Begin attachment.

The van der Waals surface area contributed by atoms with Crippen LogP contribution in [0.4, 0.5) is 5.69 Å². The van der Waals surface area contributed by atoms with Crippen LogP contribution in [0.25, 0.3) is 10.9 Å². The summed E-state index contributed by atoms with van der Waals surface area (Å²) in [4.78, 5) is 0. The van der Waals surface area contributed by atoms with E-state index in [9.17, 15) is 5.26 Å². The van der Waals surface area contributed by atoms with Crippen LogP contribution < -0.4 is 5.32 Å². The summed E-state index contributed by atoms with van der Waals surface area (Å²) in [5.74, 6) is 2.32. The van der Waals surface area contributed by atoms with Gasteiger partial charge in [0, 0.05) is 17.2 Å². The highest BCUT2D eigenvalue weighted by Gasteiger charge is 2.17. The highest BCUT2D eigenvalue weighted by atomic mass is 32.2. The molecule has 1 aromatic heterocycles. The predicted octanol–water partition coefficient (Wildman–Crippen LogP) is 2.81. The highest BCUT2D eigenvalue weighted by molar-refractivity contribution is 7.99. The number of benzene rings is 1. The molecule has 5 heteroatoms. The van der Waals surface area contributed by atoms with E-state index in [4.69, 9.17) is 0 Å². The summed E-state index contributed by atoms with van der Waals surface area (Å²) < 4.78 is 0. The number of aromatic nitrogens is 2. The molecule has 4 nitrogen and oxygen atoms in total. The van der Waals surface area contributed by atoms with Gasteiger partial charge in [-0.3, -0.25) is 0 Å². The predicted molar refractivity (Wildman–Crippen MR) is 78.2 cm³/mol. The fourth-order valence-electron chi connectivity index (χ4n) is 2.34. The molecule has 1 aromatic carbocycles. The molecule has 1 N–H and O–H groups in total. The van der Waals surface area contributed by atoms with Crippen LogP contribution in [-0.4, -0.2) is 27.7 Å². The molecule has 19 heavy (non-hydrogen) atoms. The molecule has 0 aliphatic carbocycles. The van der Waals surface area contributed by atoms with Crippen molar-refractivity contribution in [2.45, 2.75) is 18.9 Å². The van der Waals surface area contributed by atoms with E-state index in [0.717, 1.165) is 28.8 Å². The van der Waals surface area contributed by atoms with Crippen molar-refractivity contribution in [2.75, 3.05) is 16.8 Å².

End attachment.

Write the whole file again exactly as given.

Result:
The van der Waals surface area contributed by atoms with Crippen LogP contribution in [0.4, 0.5) is 5.69 Å². The van der Waals surface area contributed by atoms with Crippen LogP contribution in [0.25, 0.3) is 10.9 Å². The summed E-state index contributed by atoms with van der Waals surface area (Å²) in [4.78, 5) is 0. The van der Waals surface area contributed by atoms with E-state index in [9.17, 15) is 5.26 Å². The van der Waals surface area contributed by atoms with Crippen LogP contribution < -0.4 is 5.32 Å². The summed E-state index contributed by atoms with van der Waals surface area (Å²) in [5.74, 6) is 2.32. The van der Waals surface area contributed by atoms with Gasteiger partial charge in [0, 0.05) is 17.2 Å². The highest BCUT2D eigenvalue weighted by Gasteiger charge is 2.17. The highest BCUT2D eigenvalue weighted by atomic mass is 32.2. The molecule has 1 aromatic heterocycles. The predicted octanol–water partition coefficient (Wildman–Crippen LogP) is 2.81. The highest BCUT2D eigenvalue weighted by molar-refractivity contribution is 7.99. The number of benzene rings is 1. The molecule has 5 heteroatoms. The van der Waals surface area contributed by atoms with E-state index in [4.69, 9.17) is 0 Å². The summed E-state index contributed by atoms with van der Waals surface area (Å²) < 4.78 is 0. The number of aromatic nitrogens is 2. The molecule has 4 nitrogen and oxygen atoms in total. The van der Waals surface area contributed by atoms with Gasteiger partial charge in [-0.3, -0.25) is 0 Å². The predicted molar refractivity (Wildman–Crippen MR) is 78.2 cm³/mol. The fourth-order valence-electron chi connectivity index (χ4n) is 2.34. The molecule has 1 aromatic carbocycles. The molecule has 1 N–H and O–H groups in total. The van der Waals surface area contributed by atoms with Crippen LogP contribution in [-0.4, -0.2) is 27.7 Å². The molecule has 19 heavy (non-hydrogen) atoms. The molecule has 0 aliphatic carbocycles. The van der Waals surface area contributed by atoms with Crippen molar-refractivity contribution in [2.45, 2.75) is 18.9 Å². The van der Waals surface area contributed by atoms with E-state index in [0.717, 1.165) is 28.8 Å². The van der Waals surface area contributed by atoms with Crippen molar-refractivity contribution in [2.75, 3.05) is 16.8 Å².